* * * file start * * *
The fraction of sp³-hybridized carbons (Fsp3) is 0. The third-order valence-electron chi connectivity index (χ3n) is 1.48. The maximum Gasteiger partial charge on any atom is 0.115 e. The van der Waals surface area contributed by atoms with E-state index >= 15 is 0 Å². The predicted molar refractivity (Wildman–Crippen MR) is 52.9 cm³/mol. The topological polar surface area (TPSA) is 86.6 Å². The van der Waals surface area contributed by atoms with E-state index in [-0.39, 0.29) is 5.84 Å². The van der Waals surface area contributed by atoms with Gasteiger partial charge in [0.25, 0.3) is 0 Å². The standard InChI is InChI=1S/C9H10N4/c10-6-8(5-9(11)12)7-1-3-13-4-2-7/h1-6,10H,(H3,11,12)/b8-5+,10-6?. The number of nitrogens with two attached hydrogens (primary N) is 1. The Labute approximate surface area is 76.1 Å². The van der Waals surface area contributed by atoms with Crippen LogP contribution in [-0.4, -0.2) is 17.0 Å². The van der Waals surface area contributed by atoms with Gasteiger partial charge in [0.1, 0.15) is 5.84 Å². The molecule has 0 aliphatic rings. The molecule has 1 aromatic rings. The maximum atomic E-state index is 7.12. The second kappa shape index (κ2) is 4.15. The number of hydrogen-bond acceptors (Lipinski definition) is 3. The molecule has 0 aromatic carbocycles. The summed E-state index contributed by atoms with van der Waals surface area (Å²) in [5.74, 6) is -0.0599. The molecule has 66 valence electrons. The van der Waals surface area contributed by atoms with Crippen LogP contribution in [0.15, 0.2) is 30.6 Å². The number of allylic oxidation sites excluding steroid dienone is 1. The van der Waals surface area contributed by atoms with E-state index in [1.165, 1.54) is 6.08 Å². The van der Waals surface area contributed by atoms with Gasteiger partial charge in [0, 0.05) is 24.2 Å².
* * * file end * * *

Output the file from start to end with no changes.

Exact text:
The fraction of sp³-hybridized carbons (Fsp3) is 0. The third-order valence-electron chi connectivity index (χ3n) is 1.48. The maximum Gasteiger partial charge on any atom is 0.115 e. The van der Waals surface area contributed by atoms with E-state index >= 15 is 0 Å². The predicted molar refractivity (Wildman–Crippen MR) is 52.9 cm³/mol. The topological polar surface area (TPSA) is 86.6 Å². The van der Waals surface area contributed by atoms with E-state index in [-0.39, 0.29) is 5.84 Å². The van der Waals surface area contributed by atoms with Gasteiger partial charge in [0.25, 0.3) is 0 Å². The standard InChI is InChI=1S/C9H10N4/c10-6-8(5-9(11)12)7-1-3-13-4-2-7/h1-6,10H,(H3,11,12)/b8-5+,10-6?. The number of nitrogens with two attached hydrogens (primary N) is 1. The Labute approximate surface area is 76.1 Å². The van der Waals surface area contributed by atoms with Crippen LogP contribution in [-0.4, -0.2) is 17.0 Å². The van der Waals surface area contributed by atoms with Gasteiger partial charge in [0.1, 0.15) is 5.84 Å². The molecule has 0 aliphatic rings. The molecule has 1 aromatic rings. The maximum atomic E-state index is 7.12. The second kappa shape index (κ2) is 4.15. The number of hydrogen-bond acceptors (Lipinski definition) is 3. The molecule has 0 aromatic carbocycles. The summed E-state index contributed by atoms with van der Waals surface area (Å²) in [5.74, 6) is -0.0599. The molecule has 66 valence electrons. The van der Waals surface area contributed by atoms with Crippen LogP contribution in [0.15, 0.2) is 30.6 Å². The number of allylic oxidation sites excluding steroid dienone is 1. The van der Waals surface area contributed by atoms with E-state index in [1.165, 1.54) is 6.08 Å². The van der Waals surface area contributed by atoms with Gasteiger partial charge in [0, 0.05) is 24.2 Å².